Things didn’t go well, the understanding I came to from Benjamin’s story – although his might be different – was that the entrepreneur was very attached his business idea. It was pretty well formed and he could imagine it working. In popular culture entrepreneurs are often seen as iconoclasts who battle doubters, naysayers and banks to bring their ideas to life against the odds. Benjamin was just another doubter.

Now I tend to agree with Benjamin’s approach because it is very difficult to tell if a new business idea, indeed any project, will work until you try to build it. But building it is expensive so I advocate a “Try, fail fast, fail cheap, move on to the next thing” approach – I don’t think this is that different to lean start-up thinking but as I’ve not read the lean start-up book I don’t really know.

I don’t just advocate this approach for new businesses, I advise it for established businesses embarking on a project. My logic is: you can’t be sure a product will work in the market till you try it, nor can you plan a project until you know how fast (velocity) the team will work. In fact, until the team trys to work together and build something you don’t have any data on which to project plans. Making estimates without data is little better than guessing.

Thus, I advise a Mao like approach to corporate projects, “let a thousand flowers bloom” – start multiple small projects, small teams and use portfolio review to remove those that don’t seem promising and reallocate resources to those which do seem promising – or launch more experiments.

Unfortunately, like the entrepreneur, people get very attached to the idea of a project so it gets momentum. Big corporations respond by only starting projects in which they have a high degree of confidence. That means they do a lot of pre-project work – planning, designing, etc., this in turn makes it difficult and expensive to start projects, which in turn means that any project that does get started already has momentum. And it means that once underway the project finds it difficult to cope with change.

It seems to me that successful projects in corporations are often the result of one person who wants the project to happen and does what is necessary, not unlike entrepreneurs. In both cases a strong willed, capable, person makes something happen. That person needs to be motivated, they need hope, they need ambition and hope. Such people are going to kind who ignore naysayers and doubters.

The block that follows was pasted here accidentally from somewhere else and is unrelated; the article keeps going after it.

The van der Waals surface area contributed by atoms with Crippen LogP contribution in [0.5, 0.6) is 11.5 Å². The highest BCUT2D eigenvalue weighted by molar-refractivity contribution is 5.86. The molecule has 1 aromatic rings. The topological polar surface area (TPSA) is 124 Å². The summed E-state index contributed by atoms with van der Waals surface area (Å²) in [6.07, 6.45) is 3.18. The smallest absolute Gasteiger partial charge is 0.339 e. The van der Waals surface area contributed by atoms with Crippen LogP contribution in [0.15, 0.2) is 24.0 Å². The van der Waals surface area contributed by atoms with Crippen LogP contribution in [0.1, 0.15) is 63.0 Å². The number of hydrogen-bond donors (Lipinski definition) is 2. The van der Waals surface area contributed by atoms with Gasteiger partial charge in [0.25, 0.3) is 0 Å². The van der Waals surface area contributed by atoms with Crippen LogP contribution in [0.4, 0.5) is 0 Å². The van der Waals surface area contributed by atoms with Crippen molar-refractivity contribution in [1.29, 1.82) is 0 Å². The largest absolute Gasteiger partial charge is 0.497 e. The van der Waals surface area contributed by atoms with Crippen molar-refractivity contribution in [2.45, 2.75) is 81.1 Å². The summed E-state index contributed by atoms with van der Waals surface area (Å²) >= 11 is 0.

The Agile approach – try, gather data, evaluate, or my “fail fast, fail cheap, retry” approach are not going to go down well with the kind of pig-headed, obstinate, passionate, do-anything-it-takes, approach which has made many successful projects a success. Quite the opposite.

Interestingly Benjamin had another example of a company which does take the “fail fast, fail cheap, try again” approach and was staffed by passionate, hopeful, people. From what he told me these people were passionate about the process as much as they were passionate about the products they tried. They could accept regular failure of good ideas because they saw the process working, and perhaps more importantly, could transfer their hope to the next idea. There was always a next idea.

What I am saying is: Don’t rely on hope to get your projects done, use data – be empirical not emptional.

Finally, I should say, that while I talked much of this over with Benjamin he would be the first to point out unvalidated steps in my thinking, and ungrounded assumptions I’ve made. So maybe this entire entry is really a hypotheses. The hypothesis is:

“The trial and error approach of Agile is unlikely to please those who get passionate about an idea and want to move heaven and earth to make it happen.”

I’ll let you, dear reader, decide for yourself on that hypotheses. If you have any evidence – to support or disprove – my hypothesis please add a comment below.